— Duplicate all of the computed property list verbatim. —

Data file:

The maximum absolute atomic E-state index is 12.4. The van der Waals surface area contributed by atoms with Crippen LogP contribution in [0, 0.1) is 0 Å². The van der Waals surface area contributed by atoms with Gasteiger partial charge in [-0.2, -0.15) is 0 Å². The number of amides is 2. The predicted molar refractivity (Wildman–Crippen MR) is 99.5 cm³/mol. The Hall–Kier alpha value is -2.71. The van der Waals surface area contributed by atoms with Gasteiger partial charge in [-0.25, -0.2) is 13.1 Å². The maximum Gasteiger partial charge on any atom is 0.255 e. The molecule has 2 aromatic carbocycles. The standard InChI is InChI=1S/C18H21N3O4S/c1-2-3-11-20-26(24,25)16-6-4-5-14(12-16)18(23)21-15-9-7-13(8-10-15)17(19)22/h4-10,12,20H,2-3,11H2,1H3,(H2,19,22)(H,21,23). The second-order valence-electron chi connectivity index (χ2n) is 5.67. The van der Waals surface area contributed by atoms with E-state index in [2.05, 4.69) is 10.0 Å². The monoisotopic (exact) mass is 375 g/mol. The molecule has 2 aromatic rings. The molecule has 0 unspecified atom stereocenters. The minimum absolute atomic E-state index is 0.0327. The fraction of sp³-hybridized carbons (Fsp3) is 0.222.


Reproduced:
The maximum absolute atomic E-state index is 12.4. The van der Waals surface area contributed by atoms with Crippen LogP contribution in [0, 0.1) is 0 Å². The van der Waals surface area contributed by atoms with Gasteiger partial charge in [-0.2, -0.15) is 0 Å². The number of amides is 2. The predicted molar refractivity (Wildman–Crippen MR) is 99.5 cm³/mol. The Hall–Kier alpha value is -2.71. The van der Waals surface area contributed by atoms with Gasteiger partial charge in [-0.25, -0.2) is 13.1 Å². The maximum Gasteiger partial charge on any atom is 0.255 e. The molecule has 2 aromatic carbocycles. The standard InChI is InChI=1S/C18H21N3O4S/c1-2-3-11-20-26(24,25)16-6-4-5-14(12-16)18(23)21-15-9-7-13(8-10-15)17(19)22/h4-10,12,20H,2-3,11H2,1H3,(H2,19,22)(H,21,23). The second-order valence-electron chi connectivity index (χ2n) is 5.67. The van der Waals surface area contributed by atoms with E-state index in [2.05, 4.69) is 10.0 Å². The monoisotopic (exact) mass is 375 g/mol. The molecule has 2 aromatic rings. The molecule has 0 unspecified atom stereocenters. The minimum absolute atomic E-state index is 0.0327. The fraction of sp³-hybridized carbons (Fsp3) is 0.222.